It's gotta be pretty scary to think of how good Jones could actually be. Because he's putting up a slightly above-average .275/.318/.441 line right now... and that's with a 4.1% walk rate and a contact rate below 76%. The league averages in those two areas are 8.5% and roughly 81%, respectively. This is a guy going up there with an iffy approach and a tendency to swing through hittable pitches, and yet he's still proving to be an effective hitter. Some small improvement in these areas could really go a long way for Jones, who I still believe has the potential to be one of the best outfielders in the game.
And it's worth noting his improvement since the beginning of June: in 302 PA since June 1, Jones has batted .293/.349/.486 with 12 homers and a 16/58 BB/K ratio. He's walked in 5.2% of his PA and struck out in 19.2% of his PA in that time period. Neither of which is a great number, but they reflect huge improvement compared to his first two months of the season, when he walked just 2.3% of the time while striking out at a similar clip.
- Zach Britton. Enough said.
It's been an ugly season for Baltimore, not only at the big league level but also among the team's top prospects. With that said, the left-handed Britton has absolutely been one of the brightest spots in a pretty dark season for the organization. Armed with arguably the best power sinker in the minors along with developing secondary stuff and drastically improving command, I'd argue that Britton is among the very best pitching prospects left in the minors.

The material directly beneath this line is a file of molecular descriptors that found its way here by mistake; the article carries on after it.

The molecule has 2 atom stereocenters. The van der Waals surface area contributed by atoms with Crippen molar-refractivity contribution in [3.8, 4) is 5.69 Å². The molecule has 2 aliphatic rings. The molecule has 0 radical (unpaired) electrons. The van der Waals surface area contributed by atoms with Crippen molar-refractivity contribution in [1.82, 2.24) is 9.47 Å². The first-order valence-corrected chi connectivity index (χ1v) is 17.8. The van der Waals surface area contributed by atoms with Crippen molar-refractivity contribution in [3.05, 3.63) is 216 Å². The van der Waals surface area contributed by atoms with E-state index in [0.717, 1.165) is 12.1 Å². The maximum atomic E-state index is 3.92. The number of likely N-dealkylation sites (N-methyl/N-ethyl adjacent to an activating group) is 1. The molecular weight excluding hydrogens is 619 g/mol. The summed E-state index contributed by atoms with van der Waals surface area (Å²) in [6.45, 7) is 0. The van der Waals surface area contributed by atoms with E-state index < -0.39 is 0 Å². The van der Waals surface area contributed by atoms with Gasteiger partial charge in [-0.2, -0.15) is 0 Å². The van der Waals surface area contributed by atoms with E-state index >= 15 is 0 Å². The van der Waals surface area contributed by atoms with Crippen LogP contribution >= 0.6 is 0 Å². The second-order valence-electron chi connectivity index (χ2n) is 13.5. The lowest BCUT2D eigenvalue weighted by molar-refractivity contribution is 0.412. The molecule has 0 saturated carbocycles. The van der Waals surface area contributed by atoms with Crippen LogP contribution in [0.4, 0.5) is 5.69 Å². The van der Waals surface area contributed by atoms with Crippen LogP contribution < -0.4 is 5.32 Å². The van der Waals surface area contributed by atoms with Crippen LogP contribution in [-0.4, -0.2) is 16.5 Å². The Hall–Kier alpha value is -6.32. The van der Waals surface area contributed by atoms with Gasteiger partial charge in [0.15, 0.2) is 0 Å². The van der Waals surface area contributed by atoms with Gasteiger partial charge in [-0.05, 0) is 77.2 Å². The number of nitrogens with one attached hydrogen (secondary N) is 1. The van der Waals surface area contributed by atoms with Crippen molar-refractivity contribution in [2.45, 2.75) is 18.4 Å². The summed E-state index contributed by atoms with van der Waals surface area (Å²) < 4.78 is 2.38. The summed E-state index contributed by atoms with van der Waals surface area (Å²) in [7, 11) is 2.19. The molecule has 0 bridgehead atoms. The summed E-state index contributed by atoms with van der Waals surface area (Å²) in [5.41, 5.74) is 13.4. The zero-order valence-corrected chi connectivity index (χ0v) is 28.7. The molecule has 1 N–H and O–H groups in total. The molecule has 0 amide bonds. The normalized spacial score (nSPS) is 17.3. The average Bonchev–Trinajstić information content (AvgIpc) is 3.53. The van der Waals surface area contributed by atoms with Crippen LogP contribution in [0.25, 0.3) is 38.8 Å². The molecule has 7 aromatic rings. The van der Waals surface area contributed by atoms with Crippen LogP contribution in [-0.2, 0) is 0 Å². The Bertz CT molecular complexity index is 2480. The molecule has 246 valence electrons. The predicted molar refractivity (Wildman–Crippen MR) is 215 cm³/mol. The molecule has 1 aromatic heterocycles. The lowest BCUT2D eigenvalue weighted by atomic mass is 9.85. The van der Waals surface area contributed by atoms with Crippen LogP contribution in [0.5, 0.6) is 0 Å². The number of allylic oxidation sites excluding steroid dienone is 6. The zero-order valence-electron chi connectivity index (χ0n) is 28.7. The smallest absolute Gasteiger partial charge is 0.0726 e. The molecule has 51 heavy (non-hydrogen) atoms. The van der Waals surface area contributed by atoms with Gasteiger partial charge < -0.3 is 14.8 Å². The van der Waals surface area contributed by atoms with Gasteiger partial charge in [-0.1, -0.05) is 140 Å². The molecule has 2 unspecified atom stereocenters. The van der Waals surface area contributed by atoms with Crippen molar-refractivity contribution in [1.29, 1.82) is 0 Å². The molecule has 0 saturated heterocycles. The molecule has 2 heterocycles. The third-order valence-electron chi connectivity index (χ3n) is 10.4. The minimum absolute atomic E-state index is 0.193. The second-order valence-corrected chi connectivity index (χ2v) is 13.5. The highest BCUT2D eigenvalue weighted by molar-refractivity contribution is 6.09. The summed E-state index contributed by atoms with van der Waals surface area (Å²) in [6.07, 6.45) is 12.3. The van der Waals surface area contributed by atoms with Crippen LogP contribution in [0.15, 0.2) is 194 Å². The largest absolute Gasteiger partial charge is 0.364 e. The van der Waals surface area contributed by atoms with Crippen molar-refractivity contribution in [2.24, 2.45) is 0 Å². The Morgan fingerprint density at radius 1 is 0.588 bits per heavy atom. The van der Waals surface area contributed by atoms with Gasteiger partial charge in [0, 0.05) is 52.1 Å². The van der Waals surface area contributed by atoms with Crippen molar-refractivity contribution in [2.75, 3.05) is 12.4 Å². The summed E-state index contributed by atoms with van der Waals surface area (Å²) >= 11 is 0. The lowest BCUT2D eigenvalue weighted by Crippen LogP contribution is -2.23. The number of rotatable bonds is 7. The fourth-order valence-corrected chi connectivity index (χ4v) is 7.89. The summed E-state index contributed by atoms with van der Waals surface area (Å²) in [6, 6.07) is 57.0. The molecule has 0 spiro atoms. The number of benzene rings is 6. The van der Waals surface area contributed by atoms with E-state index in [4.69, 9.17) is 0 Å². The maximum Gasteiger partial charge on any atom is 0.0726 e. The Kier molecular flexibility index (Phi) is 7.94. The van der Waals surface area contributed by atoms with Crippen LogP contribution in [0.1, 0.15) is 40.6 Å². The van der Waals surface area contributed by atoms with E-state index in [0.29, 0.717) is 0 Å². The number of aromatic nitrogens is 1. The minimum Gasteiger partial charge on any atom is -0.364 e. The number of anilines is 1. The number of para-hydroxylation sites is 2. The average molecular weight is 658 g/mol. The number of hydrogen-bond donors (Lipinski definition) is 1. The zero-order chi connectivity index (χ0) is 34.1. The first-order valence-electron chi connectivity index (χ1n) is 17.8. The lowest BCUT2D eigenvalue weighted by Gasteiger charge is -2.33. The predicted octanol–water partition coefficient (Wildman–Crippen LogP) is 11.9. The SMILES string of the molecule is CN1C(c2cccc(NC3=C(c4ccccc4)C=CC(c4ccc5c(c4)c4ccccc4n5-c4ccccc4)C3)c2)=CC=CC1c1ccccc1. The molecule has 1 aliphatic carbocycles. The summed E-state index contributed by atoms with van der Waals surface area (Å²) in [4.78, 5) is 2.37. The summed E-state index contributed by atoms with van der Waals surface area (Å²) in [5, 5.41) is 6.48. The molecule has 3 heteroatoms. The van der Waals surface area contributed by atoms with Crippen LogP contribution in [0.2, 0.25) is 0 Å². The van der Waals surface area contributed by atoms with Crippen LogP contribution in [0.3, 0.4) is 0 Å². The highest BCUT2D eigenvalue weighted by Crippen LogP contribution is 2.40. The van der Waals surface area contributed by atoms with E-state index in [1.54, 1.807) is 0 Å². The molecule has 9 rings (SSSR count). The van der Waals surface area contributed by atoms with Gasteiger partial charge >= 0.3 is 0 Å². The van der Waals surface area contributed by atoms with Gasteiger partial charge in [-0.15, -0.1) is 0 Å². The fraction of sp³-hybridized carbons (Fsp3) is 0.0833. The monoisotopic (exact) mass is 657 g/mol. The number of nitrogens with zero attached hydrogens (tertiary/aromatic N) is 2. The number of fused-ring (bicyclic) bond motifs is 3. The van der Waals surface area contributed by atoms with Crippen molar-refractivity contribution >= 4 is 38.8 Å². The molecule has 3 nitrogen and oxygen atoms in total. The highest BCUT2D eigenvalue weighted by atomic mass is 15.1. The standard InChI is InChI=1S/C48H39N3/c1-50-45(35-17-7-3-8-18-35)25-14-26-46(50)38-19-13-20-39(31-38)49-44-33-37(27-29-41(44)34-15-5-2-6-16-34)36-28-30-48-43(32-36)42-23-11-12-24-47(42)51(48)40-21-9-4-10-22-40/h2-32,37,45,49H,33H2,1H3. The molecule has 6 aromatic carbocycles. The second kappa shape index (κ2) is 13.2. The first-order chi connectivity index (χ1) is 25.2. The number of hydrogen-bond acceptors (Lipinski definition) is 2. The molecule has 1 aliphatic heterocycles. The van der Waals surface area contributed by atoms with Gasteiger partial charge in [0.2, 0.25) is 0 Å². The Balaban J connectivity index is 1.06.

He's been an absolute groundball machine during his time in the minors, with the biggest question on him being whether or not his stuff will miss enough bats to become a top-of-the-rotation pitcher upon reaching the majors. It's a question worth asking, but most scouts seem to believe that he'll have enough bat-missing ability to get by, and it does help that he's struck out 22 in his past 22 innings with Triple-A Norfolk this month.
He doesn't turn 23 until December, but there's a pretty good chance that he's in Baltimore's rotation sometime in the early portion of 2011.
- Luke Scott is really quite good